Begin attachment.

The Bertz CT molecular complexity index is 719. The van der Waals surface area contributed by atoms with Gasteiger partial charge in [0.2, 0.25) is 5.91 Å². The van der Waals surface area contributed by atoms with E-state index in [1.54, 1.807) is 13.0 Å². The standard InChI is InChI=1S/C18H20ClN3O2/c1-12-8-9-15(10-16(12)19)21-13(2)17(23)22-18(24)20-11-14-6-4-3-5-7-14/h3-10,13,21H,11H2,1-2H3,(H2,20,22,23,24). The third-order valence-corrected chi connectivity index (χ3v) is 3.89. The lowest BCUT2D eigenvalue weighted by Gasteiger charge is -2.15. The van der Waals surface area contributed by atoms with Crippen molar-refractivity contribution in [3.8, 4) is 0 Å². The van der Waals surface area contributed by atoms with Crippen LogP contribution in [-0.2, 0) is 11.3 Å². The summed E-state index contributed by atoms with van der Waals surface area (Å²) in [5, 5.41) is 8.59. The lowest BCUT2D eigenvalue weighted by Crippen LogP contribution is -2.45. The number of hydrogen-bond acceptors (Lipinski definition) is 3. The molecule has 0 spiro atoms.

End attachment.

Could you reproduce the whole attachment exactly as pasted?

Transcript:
The Bertz CT molecular complexity index is 719. The van der Waals surface area contributed by atoms with Gasteiger partial charge in [0.2, 0.25) is 5.91 Å². The van der Waals surface area contributed by atoms with E-state index in [1.54, 1.807) is 13.0 Å². The standard InChI is InChI=1S/C18H20ClN3O2/c1-12-8-9-15(10-16(12)19)21-13(2)17(23)22-18(24)20-11-14-6-4-3-5-7-14/h3-10,13,21H,11H2,1-2H3,(H2,20,22,23,24). The third-order valence-corrected chi connectivity index (χ3v) is 3.89. The lowest BCUT2D eigenvalue weighted by Gasteiger charge is -2.15. The van der Waals surface area contributed by atoms with Crippen molar-refractivity contribution in [3.8, 4) is 0 Å². The van der Waals surface area contributed by atoms with Crippen LogP contribution in [-0.2, 0) is 11.3 Å². The summed E-state index contributed by atoms with van der Waals surface area (Å²) in [5, 5.41) is 8.59. The lowest BCUT2D eigenvalue weighted by Crippen LogP contribution is -2.45. The number of hydrogen-bond acceptors (Lipinski definition) is 3. The molecule has 0 spiro atoms.